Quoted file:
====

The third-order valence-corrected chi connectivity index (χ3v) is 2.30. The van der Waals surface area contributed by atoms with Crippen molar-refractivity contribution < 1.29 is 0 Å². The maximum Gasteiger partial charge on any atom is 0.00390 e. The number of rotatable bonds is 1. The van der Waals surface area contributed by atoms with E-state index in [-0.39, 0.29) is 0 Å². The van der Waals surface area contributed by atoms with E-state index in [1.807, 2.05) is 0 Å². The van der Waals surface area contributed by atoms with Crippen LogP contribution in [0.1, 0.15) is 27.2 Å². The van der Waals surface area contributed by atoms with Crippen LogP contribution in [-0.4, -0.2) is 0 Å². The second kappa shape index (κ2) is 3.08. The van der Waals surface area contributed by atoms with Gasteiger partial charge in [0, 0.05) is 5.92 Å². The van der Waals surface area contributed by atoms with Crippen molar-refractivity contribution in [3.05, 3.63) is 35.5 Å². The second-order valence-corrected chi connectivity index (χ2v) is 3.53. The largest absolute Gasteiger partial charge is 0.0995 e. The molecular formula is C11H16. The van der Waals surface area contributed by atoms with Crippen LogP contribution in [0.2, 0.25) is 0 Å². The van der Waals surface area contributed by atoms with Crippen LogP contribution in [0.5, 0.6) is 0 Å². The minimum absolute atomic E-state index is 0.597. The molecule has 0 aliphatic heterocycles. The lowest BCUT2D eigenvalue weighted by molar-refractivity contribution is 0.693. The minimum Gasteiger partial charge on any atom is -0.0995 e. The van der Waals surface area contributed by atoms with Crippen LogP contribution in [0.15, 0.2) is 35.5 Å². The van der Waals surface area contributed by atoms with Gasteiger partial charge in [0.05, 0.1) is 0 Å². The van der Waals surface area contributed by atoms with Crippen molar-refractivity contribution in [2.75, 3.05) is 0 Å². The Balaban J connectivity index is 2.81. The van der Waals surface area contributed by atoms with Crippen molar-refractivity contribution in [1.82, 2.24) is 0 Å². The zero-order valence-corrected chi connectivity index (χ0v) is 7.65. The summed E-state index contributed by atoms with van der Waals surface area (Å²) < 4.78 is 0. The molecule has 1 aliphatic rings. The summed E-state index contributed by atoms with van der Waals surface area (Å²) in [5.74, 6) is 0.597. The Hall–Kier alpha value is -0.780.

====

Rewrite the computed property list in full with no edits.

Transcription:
The third-order valence-corrected chi connectivity index (χ3v) is 2.30. The van der Waals surface area contributed by atoms with Crippen molar-refractivity contribution < 1.29 is 0 Å². The maximum Gasteiger partial charge on any atom is 0.00390 e. The number of rotatable bonds is 1. The van der Waals surface area contributed by atoms with E-state index in [-0.39, 0.29) is 0 Å². The van der Waals surface area contributed by atoms with E-state index in [1.807, 2.05) is 0 Å². The van der Waals surface area contributed by atoms with Crippen LogP contribution in [0.1, 0.15) is 27.2 Å². The van der Waals surface area contributed by atoms with Crippen LogP contribution in [-0.4, -0.2) is 0 Å². The second kappa shape index (κ2) is 3.08. The van der Waals surface area contributed by atoms with Gasteiger partial charge in [0, 0.05) is 5.92 Å². The van der Waals surface area contributed by atoms with Crippen molar-refractivity contribution in [3.05, 3.63) is 35.5 Å². The second-order valence-corrected chi connectivity index (χ2v) is 3.53. The largest absolute Gasteiger partial charge is 0.0995 e. The molecular formula is C11H16. The van der Waals surface area contributed by atoms with Crippen LogP contribution in [0.2, 0.25) is 0 Å². The van der Waals surface area contributed by atoms with Crippen LogP contribution in [0.5, 0.6) is 0 Å². The minimum absolute atomic E-state index is 0.597. The molecule has 0 aliphatic heterocycles. The lowest BCUT2D eigenvalue weighted by molar-refractivity contribution is 0.693. The minimum Gasteiger partial charge on any atom is -0.0995 e. The van der Waals surface area contributed by atoms with Crippen LogP contribution in [0.15, 0.2) is 35.5 Å². The van der Waals surface area contributed by atoms with Gasteiger partial charge in [0.05, 0.1) is 0 Å². The van der Waals surface area contributed by atoms with Crippen molar-refractivity contribution in [2.75, 3.05) is 0 Å². The Balaban J connectivity index is 2.81. The van der Waals surface area contributed by atoms with Crippen molar-refractivity contribution in [1.82, 2.24) is 0 Å². The zero-order valence-corrected chi connectivity index (χ0v) is 7.65. The summed E-state index contributed by atoms with van der Waals surface area (Å²) < 4.78 is 0. The molecule has 1 aliphatic rings. The summed E-state index contributed by atoms with van der Waals surface area (Å²) in [5.74, 6) is 0.597. The Hall–Kier alpha value is -0.780.